If you’re not sure what to do next, contact your nearest Citizens Advice.

If you share accommodation but have a sole tenancy

If you share accommodation but have your own individual tenancy agreement there are generally less things that you need to worry about than if you had a joint tenancy with the other people you're living with.

Paying the rent

If you have your own individual tenancy agreement then you are liable to pay the rent. If you don’t pay your rent, your landlord may take action against you. If other people you share your accommodation with don’t pay their rent, this won’t affect your tenancy.

If one of you wants to leave

If someone you share with wants to leave then they need to raise it with the landlord. Whether they leave or not won’t affect your tenancy.

The only impact it will have on you is, if they do leave, your landlord is likely to get a new tenant to replace them. It’s unlikely that you will have any control over who that person is unless your landlord asks for your input.

If you want one of the other tenants to leave

If you have a problem with another tenant it’s best to try and resolve any issues between yourselves. However, if that’s not possible, you could raise the matter with your landlord. As you all have individual tenancy agreements, your landlord could decide to take action against the tenant concerned. If they did, it wouldn’t affect your tenancy.

Call the police if you don’t feel safe, for example if you’re being harassed or threatened.

If a tenant in the shared accommodation is your landlord

In this situation, your landlord is the sole tenant and only they have a direct relationship with the actual landlord, who is known as the head landlord.

The sole tenant generally lets rooms to others either as sub-tenants or lodgers. The main difference between a sub-tenant and a lodger is that sub-tenants have exclusive possession of at least one room in the property. No-one can access this accommodation without their consent.

Lodgers don’t have exclusive possession of a room and the landlord can enter the room without permission. Lodgers may also receive other services as part of the accommodation, such as meals and cleaning.

Paying the rent

The sole tenant is the only person who is legally liable to pay the rent to the head landlord.

However, as a sub-tenant or a lodger you are likely to have an agreement with your landlord to pay rent. If you don’t pay them, they are likely to take action to evict you.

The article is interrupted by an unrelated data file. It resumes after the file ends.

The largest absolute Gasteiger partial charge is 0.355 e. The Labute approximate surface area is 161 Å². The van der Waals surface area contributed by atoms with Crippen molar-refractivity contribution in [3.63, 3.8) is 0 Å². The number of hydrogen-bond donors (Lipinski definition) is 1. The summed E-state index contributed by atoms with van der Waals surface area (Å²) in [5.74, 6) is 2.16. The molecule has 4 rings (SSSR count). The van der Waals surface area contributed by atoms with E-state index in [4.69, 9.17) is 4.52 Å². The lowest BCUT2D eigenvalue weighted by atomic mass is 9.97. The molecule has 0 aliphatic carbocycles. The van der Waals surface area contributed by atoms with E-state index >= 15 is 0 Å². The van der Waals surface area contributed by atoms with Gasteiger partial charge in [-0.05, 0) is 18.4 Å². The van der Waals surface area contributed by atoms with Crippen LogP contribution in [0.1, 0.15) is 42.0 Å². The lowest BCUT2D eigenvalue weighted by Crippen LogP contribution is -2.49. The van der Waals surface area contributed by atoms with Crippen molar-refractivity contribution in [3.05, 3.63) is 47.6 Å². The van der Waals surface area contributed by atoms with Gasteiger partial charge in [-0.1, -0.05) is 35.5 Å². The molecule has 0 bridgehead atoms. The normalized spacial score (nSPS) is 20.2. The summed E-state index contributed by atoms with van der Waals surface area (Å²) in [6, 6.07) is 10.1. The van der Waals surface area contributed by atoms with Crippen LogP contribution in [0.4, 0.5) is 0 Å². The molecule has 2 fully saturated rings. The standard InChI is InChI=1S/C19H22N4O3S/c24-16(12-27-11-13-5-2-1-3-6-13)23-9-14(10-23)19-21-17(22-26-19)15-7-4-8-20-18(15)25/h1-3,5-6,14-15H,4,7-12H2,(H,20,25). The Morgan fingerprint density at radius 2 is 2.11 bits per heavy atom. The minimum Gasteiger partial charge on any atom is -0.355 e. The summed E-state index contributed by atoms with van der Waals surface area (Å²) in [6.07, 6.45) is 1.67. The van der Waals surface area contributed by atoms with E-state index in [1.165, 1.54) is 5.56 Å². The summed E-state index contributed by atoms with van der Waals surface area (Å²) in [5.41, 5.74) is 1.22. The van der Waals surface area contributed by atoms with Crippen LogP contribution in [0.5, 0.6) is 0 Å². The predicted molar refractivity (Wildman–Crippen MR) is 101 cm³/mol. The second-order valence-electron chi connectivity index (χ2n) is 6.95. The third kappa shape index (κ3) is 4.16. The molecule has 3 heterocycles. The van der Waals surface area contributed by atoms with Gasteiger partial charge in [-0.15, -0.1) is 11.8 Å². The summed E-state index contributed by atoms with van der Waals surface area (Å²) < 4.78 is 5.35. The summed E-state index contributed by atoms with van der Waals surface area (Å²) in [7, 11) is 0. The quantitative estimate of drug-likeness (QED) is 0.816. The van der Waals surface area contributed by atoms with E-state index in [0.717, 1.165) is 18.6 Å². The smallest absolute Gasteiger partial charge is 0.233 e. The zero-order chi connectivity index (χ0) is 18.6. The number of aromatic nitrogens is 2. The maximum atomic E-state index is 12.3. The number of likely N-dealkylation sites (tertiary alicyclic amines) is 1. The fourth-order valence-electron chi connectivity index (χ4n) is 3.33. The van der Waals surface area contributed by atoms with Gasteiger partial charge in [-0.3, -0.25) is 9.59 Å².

Is the sole tenant allowed to sublet or take in lodgers?

A tenant may be able to sublet part of their accommodation or take in lodgers if their tenancy agreement allows it and/or if their landlord gives them permission.

If your landlord hasn't acted lawfully by subletting or by taking you in as a lodger, they will have breached their tenancy agreement. This means the head landlord can take possession action against them and this is likely to affect you.

What happens if the sole tenant’s tenancy ends?

Generally if your landlord’s tenancy with the head landlord ends, this affects your right to stay in the property.

If you share some of the accommodation with your landlord, such as the bathroom or kitchen, you are likely to be a lodger. The legal term for a lodger is an excluded occupier. Excluded occupiers have very few legal rights and can be evicted easily.

If you wanted to take over the accommodation when the sole tenant left, you could negotiate with the head landlord and set up a new agreement. Also, in some circumstances, you may be able to argue that a new tenancy has been created if the head landlord accepts rent from you, knowing that the sole tenant has left.

This can be a difficult area of law, and if you are in this position it’s best to get specialist advice.

Paying bills in shared accommodation

When sharing accommodation, if only your name is on the utility bill, you're legally responsible for the whole of the bill until you end the contract. If your name is on the bill and someone else who lives with you won’t pay their share, you'll usually have to pay the bill and take legal action against them for the money.

If an account is set up using the names of everyone who lives in the property, the supplier can chase anyone for any outstanding debts even if you've already paid your share.

Living in a house in multiple occupation (HMO)

Many people in shared houses or flats live in houses in multiple occupation (HMO). If you live in an HMO, your landlord has extra legal responsibilities and may need a licence for the property.

Other useful information

Help us improve our website

Take 3 minutes to tell us if you found what you needed on our website. Your feedback will help us give millions of people the information they need.